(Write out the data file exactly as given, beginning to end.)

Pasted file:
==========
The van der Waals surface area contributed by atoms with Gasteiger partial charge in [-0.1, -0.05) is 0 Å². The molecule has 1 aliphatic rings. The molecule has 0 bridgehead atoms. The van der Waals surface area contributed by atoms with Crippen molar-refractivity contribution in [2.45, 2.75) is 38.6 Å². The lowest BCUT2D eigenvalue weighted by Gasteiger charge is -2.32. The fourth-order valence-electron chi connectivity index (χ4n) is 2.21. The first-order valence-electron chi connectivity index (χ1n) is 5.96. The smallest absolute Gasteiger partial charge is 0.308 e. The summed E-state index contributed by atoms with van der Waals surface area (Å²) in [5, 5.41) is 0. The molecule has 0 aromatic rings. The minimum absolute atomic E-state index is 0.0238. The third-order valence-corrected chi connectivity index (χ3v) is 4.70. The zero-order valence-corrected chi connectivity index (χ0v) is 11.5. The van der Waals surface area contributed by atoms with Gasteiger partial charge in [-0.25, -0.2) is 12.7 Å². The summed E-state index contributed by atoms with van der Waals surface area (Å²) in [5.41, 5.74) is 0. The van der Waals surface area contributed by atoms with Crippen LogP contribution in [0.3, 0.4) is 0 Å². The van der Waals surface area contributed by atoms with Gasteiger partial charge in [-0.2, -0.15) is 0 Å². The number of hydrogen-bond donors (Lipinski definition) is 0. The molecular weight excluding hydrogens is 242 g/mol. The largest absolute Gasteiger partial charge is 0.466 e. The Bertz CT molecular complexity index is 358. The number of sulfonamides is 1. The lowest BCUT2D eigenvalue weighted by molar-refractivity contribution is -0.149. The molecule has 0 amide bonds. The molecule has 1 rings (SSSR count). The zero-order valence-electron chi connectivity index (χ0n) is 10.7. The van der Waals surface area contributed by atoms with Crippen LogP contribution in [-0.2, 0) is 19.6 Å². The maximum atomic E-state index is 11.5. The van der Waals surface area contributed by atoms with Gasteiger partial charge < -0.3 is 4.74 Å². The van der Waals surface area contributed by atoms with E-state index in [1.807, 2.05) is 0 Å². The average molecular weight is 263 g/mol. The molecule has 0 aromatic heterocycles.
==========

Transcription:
The van der Waals surface area contributed by atoms with Gasteiger partial charge in [-0.1, -0.05) is 0 Å². The molecule has 1 aliphatic rings. The molecule has 0 bridgehead atoms. The van der Waals surface area contributed by atoms with Crippen molar-refractivity contribution in [2.45, 2.75) is 38.6 Å². The lowest BCUT2D eigenvalue weighted by Gasteiger charge is -2.32. The fourth-order valence-electron chi connectivity index (χ4n) is 2.21. The first-order valence-electron chi connectivity index (χ1n) is 5.96. The smallest absolute Gasteiger partial charge is 0.308 e. The summed E-state index contributed by atoms with van der Waals surface area (Å²) in [5, 5.41) is 0. The molecule has 0 aromatic rings. The minimum absolute atomic E-state index is 0.0238. The third-order valence-corrected chi connectivity index (χ3v) is 4.70. The zero-order valence-corrected chi connectivity index (χ0v) is 11.5. The van der Waals surface area contributed by atoms with Gasteiger partial charge in [-0.25, -0.2) is 12.7 Å². The summed E-state index contributed by atoms with van der Waals surface area (Å²) in [5.41, 5.74) is 0. The van der Waals surface area contributed by atoms with Crippen LogP contribution in [0.3, 0.4) is 0 Å². The van der Waals surface area contributed by atoms with Gasteiger partial charge in [-0.2, -0.15) is 0 Å². The number of hydrogen-bond donors (Lipinski definition) is 0. The molecular weight excluding hydrogens is 242 g/mol. The largest absolute Gasteiger partial charge is 0.466 e. The Bertz CT molecular complexity index is 358. The number of sulfonamides is 1. The lowest BCUT2D eigenvalue weighted by molar-refractivity contribution is -0.149. The molecule has 0 amide bonds. The molecule has 1 rings (SSSR count). The zero-order valence-electron chi connectivity index (χ0n) is 10.7. The van der Waals surface area contributed by atoms with Crippen LogP contribution in [-0.2, 0) is 19.6 Å². The maximum atomic E-state index is 11.5. The van der Waals surface area contributed by atoms with Gasteiger partial charge < -0.3 is 4.74 Å². The van der Waals surface area contributed by atoms with E-state index in [1.807, 2.05) is 0 Å². The average molecular weight is 263 g/mol. The molecule has 0 aromatic heterocycles.